Unions continue effort to convert multi-employer pension to target-benefit plan

As lobbying efforts intensify to keep Canadian Nuclear Laboratories’ employees in the public service pension, plans are moving ahead to convert a multi-union, multi-employer plan into a target-benefit arrangement.

Collective agreements ratified in September 2015 between the United Steelworkers union and CNL state that employees hired before that date would stay in the public plan until September 2018, at which time they’ll be moved into the multi-employer Canadian Energy and Related Industries pension plan. About 360 members of USW Local 4096 who work at the CNL research facility in Chalk River, Ont., were affected when the federal government decided to privatize it and close the defined benefit plan to employees.

Read: CNL staff agree to move to new multi-employer pension plan

While the union maintains that the best option for workers is to stay in the public plan, the work being done to convert the multi-employer plan to a target-benefit arrangement is its “backstop option,” says David Lipton, a staff representative at United Steelworkers. “All of the unions involved in the CERi plan support the initiative for conversion to a [target-benefit] plan,” he adds.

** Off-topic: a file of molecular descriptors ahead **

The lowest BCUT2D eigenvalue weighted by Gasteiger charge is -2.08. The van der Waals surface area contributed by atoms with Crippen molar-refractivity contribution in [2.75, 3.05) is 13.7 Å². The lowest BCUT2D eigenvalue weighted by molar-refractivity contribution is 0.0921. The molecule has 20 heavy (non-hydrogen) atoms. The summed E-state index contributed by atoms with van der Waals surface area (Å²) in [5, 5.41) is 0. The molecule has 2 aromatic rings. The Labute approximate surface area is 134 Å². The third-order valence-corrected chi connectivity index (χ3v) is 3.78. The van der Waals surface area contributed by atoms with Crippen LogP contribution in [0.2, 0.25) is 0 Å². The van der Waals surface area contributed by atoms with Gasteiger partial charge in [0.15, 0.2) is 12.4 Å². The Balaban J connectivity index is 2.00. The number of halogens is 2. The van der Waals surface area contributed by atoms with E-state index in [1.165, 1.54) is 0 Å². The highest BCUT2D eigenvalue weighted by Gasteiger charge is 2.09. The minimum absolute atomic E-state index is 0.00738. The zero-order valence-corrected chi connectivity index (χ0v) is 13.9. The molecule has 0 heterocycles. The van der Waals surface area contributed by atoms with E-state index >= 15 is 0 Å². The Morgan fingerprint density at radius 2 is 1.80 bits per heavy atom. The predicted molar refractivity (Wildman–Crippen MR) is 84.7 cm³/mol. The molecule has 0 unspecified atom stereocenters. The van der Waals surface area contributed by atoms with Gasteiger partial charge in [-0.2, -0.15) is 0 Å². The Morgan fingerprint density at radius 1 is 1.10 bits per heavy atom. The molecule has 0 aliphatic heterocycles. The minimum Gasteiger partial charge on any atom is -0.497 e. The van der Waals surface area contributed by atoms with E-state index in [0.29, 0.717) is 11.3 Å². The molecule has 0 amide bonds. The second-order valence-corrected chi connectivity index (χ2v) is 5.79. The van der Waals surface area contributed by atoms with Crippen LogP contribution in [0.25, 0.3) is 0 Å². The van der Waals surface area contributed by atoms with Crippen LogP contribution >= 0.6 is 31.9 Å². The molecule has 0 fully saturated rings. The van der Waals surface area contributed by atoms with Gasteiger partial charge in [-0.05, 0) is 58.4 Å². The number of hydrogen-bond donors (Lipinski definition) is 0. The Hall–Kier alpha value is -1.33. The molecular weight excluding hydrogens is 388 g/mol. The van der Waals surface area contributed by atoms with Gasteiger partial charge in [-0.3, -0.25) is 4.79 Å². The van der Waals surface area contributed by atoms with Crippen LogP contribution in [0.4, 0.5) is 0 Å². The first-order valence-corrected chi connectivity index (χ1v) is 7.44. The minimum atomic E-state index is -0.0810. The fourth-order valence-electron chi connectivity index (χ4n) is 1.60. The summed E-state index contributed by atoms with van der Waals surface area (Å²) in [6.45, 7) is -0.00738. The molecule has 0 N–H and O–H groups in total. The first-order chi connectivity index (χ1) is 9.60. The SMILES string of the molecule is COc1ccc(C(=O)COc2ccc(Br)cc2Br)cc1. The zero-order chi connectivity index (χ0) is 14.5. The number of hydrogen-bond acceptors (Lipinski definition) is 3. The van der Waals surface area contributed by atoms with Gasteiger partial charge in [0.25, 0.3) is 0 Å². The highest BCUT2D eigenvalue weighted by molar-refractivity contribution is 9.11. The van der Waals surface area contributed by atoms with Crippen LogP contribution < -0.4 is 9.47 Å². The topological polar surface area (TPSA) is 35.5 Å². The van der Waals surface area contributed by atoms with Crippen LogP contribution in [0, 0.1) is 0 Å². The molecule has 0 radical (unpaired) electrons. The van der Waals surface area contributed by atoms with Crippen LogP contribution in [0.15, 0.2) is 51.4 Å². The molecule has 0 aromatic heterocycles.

As reported by Benefits Canada in October 2017, the trustees of the CERi plan were aiming to transition to the new arrangement by mid-2018. But since the nuclear sector is federally regulated, conversion to a multi-employer target-benefit plan will require a regulatory change, says Lipton, noting the unions are currently conducting research and actuarial work on the design of such a plan and are communicating with the government.

Read: Union-led, multi-employer pension considering transition to target-benefit plan

In the meantime, the union is continuing to lobby the government to keep workers in the public service plan. “The rate of contributions between the public plan and the CERi plan are not very much different, so we frankly don’t understand the government’s rationale and we’re trying to convince the powers that be that our membership should be able to stay in the public plan,” says Lipton.

“But it was important to us to start the work on this Plan B in the event that the lobbying efforts didn’t succeed by the date . . . when the changeover is going to happen,” he adds.

Read: Ontario proposes rules for target benefits in multi-employer plans